19 Apr Sick
I did it. I read the report. And, now I feel sick. I smell my own sweat in my stress reaction. I will share some of what I read. And, some of what I heard at the Town Hall meeting last night.
But first, I must say that there are those who are already saying we mountain residents should buck up. We chose to live in a fire zone so what are we whining about. I have actually seen comments such as these. To that I say, when it’s an act of God, a fire is still devastating – and yes, we live here knowing this is a possibility. We, like many of our neighbors had a “defensible space” around our home. And, ironically, we received a grant from the Forest Service to preform this work. They approved the thinning and marked trees that needed to go. We also had a metal roof, fire resistant decking and metal siding on 1/3 of our house. This fire was not an act of God. It was an act of human error – and bureaucracy at it’s finest. So yes, we are a little mad.
I must remember, it’s always the ignorant that spout off at the mouth and are critical of a victim’s response. We are all familiar with the “blame the rape victim” reaction. “Well, she shouldn’t have been wearing such a short skirt and walking the streets by herself…” These morons are to be expected. When they turn up in our government, it is a little more disturbing.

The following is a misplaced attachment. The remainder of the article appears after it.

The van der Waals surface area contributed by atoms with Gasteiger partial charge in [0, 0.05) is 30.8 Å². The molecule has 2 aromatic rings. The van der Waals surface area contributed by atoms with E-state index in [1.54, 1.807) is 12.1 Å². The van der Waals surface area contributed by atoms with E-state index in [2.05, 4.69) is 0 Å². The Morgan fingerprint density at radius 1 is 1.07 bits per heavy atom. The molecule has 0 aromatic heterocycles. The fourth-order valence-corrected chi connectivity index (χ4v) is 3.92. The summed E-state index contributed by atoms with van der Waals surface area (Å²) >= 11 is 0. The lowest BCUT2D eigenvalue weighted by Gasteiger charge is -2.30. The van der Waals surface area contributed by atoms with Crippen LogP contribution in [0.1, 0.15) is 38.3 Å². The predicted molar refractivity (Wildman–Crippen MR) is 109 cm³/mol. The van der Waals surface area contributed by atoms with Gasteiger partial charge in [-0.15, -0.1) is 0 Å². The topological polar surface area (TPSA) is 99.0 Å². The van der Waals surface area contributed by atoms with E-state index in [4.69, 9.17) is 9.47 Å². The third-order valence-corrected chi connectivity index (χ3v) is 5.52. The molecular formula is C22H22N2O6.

I will hit some of the “highlights” of the Prescribed Fire Review
(ordered by the Governor’s office) dated April 13th
, 2012 with some editorial comments in italics:
There were record snowfalls in February – and then an abrupt pattern shift resulted in the driest and one of the warmest months of March on record. All snowfall gains were depleted. The weather pattern supported a high frequency of wind events, exacerbating the drying of fuels along the Front Range. Sounds like a good time to stage a “controlled burn”, dontcha think?
March 23rd marked the beginning of changing atmospheric conditions that became more conducive to support large fire activity… A new record temp was hit in Denver on the 22ndof 76 degrees. Perfect…
A Fire Weather Watch was issued on March 24th for the 26th. The Incident Command Officer patrolled the area on foot and ATV seeing no heat within the 200 feet of the perimeter.
Even with the Fire Weather Watch predicted, they decided that no patrol was necessary on the 25th… Yet, the findings in the report state: “No patrol operations occurred on Sunday 3/25. The burn was unstaffed. Leaving the burn unstaffed on the third day following ignition is not consistent with burn plan requirements. The plan states: “The fire will be directly patrolled and monitored for a minimum of 3 days following the initial burn, and then until significant moisture is received of the fire is declared out.” Why would they choose to not follow protocol? Why did they ignore the Fire Weather Watch? Well, Sunday is supposed to be a day of rest…
On Sunday the 25th at 526am, the NWS Forecast reported: “Fire weather watch in effect from Monday morning through Monday evening with strong winds and low relative humidity… “
Then at 1215pm on the 25th, the NWS upgraded the Fire Weather Watch to a Red Flag Warning.
Aren’t they glad they stayed home?
On Monday the 26th, the NWS issued a “Red Flag Warning with 60mph gusts of wind.”
At 10am on the 26th, the Incident Commander and 2 firemen arrive in a pickup truck at the scene for patrol. Had to sleep in, couldn’t get there earlier, I guess…